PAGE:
Package Manager: Malicious Code Cryptomining on PyPI Targets Data Science Projects



Once again, Sonatype reports the detection of malicious code in six packages in the Python software repository PyPI (Python Package Index). All packages come from the same author and indirectly download a bash script, which in turn tries to install a crypto mining tool.

The oldest packages date from April. In total, the packages represent 5,000 downloads, with the number of affected users probably only being about half: the download code for the bash script is in the most frequently downloaded file, which in turn is uploaded by others. packages.

Packages give with names maratlib, maratlib1, matplatlib-plus, mllearnlib, mplatlib and learninglib proximity to data science and machine learning. Some probably rely on typosquatting, which is malicious code in packages with names similar to popular packages. They often deliberately contain typos or separators such as underscores or dashes or additions to names such as plus.

Obviously the package begins maratlib attack, and most of the other packages listed it as a direct dependency in order to reload it. The malicious code that is in the installation routine is in current version 1.0 of maratlib heavily obscured, but according to Sonatype version 0.6 contains a download of a bash script from GitHub in plain text.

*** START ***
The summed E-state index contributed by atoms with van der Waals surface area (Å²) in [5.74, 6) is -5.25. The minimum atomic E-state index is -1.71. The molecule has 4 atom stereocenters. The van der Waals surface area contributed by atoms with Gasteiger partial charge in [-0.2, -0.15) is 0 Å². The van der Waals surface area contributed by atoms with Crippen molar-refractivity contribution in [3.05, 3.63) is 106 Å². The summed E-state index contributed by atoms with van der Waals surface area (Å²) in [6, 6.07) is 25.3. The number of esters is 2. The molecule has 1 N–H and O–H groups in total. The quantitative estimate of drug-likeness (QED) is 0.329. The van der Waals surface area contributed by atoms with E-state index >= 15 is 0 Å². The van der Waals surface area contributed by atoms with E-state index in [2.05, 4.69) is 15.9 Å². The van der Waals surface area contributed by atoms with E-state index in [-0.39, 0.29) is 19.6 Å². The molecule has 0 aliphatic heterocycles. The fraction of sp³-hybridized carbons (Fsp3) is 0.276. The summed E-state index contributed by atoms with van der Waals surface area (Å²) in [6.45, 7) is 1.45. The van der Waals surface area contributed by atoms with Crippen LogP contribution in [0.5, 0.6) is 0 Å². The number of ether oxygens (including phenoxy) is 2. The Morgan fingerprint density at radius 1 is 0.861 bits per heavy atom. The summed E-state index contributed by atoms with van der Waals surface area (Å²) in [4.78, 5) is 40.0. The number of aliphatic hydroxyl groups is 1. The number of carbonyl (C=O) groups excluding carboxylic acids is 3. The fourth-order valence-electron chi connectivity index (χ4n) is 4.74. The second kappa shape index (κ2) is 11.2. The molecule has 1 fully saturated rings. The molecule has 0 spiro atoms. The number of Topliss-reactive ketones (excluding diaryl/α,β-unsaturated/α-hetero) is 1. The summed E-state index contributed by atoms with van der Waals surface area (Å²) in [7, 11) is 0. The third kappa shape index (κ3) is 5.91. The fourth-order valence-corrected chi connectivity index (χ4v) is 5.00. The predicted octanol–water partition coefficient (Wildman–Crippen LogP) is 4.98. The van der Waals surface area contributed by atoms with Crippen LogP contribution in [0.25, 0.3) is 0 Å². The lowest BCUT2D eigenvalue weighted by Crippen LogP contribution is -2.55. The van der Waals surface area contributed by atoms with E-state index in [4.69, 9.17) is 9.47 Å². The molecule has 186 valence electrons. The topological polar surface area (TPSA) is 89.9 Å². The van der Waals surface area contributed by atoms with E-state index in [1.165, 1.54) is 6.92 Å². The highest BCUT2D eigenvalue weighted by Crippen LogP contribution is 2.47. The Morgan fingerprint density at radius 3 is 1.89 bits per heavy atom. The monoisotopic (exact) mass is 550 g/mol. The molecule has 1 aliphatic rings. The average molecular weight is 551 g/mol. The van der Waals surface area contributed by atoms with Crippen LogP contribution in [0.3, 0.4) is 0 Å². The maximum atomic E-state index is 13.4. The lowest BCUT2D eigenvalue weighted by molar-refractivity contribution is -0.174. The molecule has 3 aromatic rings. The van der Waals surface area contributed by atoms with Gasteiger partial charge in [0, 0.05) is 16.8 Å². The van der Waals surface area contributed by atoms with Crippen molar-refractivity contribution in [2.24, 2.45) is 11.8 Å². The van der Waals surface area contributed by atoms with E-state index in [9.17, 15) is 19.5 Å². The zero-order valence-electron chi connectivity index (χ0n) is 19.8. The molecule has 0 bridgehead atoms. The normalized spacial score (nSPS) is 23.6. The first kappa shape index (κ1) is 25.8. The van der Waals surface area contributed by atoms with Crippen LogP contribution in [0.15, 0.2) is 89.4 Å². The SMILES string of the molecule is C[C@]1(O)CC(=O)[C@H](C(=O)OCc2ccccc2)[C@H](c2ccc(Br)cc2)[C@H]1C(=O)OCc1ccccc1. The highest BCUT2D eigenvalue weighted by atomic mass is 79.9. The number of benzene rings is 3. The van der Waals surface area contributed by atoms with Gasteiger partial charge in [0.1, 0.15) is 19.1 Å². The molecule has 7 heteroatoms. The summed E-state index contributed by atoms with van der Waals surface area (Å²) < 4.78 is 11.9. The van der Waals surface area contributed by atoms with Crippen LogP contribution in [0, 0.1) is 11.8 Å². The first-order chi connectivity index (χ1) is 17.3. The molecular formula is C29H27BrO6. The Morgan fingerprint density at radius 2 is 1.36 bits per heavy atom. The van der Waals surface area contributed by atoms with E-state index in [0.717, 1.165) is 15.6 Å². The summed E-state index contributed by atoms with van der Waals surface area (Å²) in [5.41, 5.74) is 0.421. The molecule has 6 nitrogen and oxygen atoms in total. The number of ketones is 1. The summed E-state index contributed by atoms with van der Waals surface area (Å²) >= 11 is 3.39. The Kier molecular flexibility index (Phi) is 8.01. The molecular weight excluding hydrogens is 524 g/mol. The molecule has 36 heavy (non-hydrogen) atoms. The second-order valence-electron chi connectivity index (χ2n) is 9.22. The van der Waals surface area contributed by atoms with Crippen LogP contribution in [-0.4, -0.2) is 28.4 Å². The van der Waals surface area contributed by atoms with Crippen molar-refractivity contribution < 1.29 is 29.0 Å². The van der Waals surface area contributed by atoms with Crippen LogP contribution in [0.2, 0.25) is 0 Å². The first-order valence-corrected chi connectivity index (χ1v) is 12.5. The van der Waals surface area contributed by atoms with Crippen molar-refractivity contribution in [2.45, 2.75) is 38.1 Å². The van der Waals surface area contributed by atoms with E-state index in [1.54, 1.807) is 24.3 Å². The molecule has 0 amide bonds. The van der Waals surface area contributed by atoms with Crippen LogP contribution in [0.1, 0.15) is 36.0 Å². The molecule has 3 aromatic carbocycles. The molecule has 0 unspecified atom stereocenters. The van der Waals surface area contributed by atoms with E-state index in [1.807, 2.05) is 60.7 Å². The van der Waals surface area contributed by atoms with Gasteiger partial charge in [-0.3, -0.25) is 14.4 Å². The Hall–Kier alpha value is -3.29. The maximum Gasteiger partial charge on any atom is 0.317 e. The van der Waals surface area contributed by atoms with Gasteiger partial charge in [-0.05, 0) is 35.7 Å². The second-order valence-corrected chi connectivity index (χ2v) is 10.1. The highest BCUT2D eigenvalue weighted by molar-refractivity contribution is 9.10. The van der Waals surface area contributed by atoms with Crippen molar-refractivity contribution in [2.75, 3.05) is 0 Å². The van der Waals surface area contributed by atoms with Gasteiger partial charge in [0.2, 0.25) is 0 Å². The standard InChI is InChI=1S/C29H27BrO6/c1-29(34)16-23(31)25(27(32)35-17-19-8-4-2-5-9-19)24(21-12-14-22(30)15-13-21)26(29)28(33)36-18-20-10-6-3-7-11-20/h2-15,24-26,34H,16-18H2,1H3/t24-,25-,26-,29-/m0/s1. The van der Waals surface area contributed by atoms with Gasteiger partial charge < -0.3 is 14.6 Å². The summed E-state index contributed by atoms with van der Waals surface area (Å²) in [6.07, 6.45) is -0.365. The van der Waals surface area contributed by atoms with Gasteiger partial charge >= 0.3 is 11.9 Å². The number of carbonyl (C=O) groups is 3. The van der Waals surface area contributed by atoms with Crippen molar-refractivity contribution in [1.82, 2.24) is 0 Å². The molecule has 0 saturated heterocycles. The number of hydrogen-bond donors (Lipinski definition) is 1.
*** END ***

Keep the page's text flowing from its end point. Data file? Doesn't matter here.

Calling the GitHub repository URL in the old version of the malicious package now returns nothing.

(Bild: Sonatype)

The script can no longer be found under the name or URL used in the old version, but further research has likely found suitable bash scripts under the author’s alias, which load the crypto mining tool. Ubqminer. The latter is modified accordingly in order to orient the mining contract towards a specific portfolio.

The procedure is not an isolated case: Security researchers repeatedly report malicious code in packages on platforms such as PyPI or npm. In addition to typosquatting, brandjacking has established itself, in which packaging with the names of well-known manufacturers such as Twilio receives a seemingly serious coating. Google recently proposed a framework against supply chain attacks that, among other measures, should prevent the inadvertent use of packages containing malicious code.

Develop this year Developer heise, heise Security and dpunkt.verlag the conference for the development of secure software heise devSec during three thematic days. June 29 is on the DevSecOps tag The focus is on securing the pipeline and thus protecting the supply chain. Web Application Security Day was themed on the specific attacks of July 1 in a conference: “NPM: Please wait a moment, the next supply chain attack will be here for you in a moment.” “

Regardless of fluctuations in the value of cryptocurrencies, mining is highly prized for attacks: In April, malicious code used GitHub’s CI / CD (Continuous Integration / Continuous Delivery) service for a cryptomining tool. In May, GitLab announced measures to counter similar attacks.

More details on the latest attack can be found in the related blog post. Sonatype has informed the operator PyPI, some of the mentioned packages including maratlib, were still in the repository when this message was written.


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